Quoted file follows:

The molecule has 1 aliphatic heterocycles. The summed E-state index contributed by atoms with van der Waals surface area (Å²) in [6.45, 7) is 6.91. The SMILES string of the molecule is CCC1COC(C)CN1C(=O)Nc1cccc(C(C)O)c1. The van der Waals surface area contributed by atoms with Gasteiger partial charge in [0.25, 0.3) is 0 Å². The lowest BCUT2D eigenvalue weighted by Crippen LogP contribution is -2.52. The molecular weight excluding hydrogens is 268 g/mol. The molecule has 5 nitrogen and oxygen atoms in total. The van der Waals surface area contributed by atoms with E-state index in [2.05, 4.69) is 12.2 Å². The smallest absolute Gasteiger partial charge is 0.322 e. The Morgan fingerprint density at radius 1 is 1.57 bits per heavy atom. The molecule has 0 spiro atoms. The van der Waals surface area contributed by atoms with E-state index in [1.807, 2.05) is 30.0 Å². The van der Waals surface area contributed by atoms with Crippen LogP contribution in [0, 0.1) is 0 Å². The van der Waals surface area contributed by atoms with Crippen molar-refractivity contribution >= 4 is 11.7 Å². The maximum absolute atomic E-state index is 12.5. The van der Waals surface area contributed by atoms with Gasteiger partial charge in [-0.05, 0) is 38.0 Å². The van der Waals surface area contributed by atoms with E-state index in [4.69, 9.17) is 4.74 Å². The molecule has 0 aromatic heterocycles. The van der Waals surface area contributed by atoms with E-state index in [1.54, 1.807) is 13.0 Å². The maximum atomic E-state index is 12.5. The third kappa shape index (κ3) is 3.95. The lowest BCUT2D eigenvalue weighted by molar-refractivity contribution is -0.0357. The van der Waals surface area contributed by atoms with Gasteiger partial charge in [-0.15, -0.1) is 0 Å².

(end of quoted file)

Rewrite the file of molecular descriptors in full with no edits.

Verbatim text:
The molecule has 1 aliphatic heterocycles. The summed E-state index contributed by atoms with van der Waals surface area (Å²) in [6.45, 7) is 6.91. The SMILES string of the molecule is CCC1COC(C)CN1C(=O)Nc1cccc(C(C)O)c1. The van der Waals surface area contributed by atoms with Gasteiger partial charge in [0.25, 0.3) is 0 Å². The lowest BCUT2D eigenvalue weighted by Crippen LogP contribution is -2.52. The molecular weight excluding hydrogens is 268 g/mol. The molecule has 5 nitrogen and oxygen atoms in total. The van der Waals surface area contributed by atoms with E-state index in [2.05, 4.69) is 12.2 Å². The smallest absolute Gasteiger partial charge is 0.322 e. The Morgan fingerprint density at radius 1 is 1.57 bits per heavy atom. The molecule has 0 spiro atoms. The van der Waals surface area contributed by atoms with E-state index in [1.807, 2.05) is 30.0 Å². The van der Waals surface area contributed by atoms with Crippen LogP contribution in [0, 0.1) is 0 Å². The van der Waals surface area contributed by atoms with Crippen molar-refractivity contribution >= 4 is 11.7 Å². The maximum absolute atomic E-state index is 12.5. The van der Waals surface area contributed by atoms with Gasteiger partial charge in [-0.05, 0) is 38.0 Å². The van der Waals surface area contributed by atoms with E-state index in [4.69, 9.17) is 4.74 Å². The molecule has 0 aromatic heterocycles. The van der Waals surface area contributed by atoms with E-state index in [1.54, 1.807) is 13.0 Å². The maximum atomic E-state index is 12.5. The third kappa shape index (κ3) is 3.95. The lowest BCUT2D eigenvalue weighted by molar-refractivity contribution is -0.0357. The van der Waals surface area contributed by atoms with Gasteiger partial charge in [-0.15, -0.1) is 0 Å².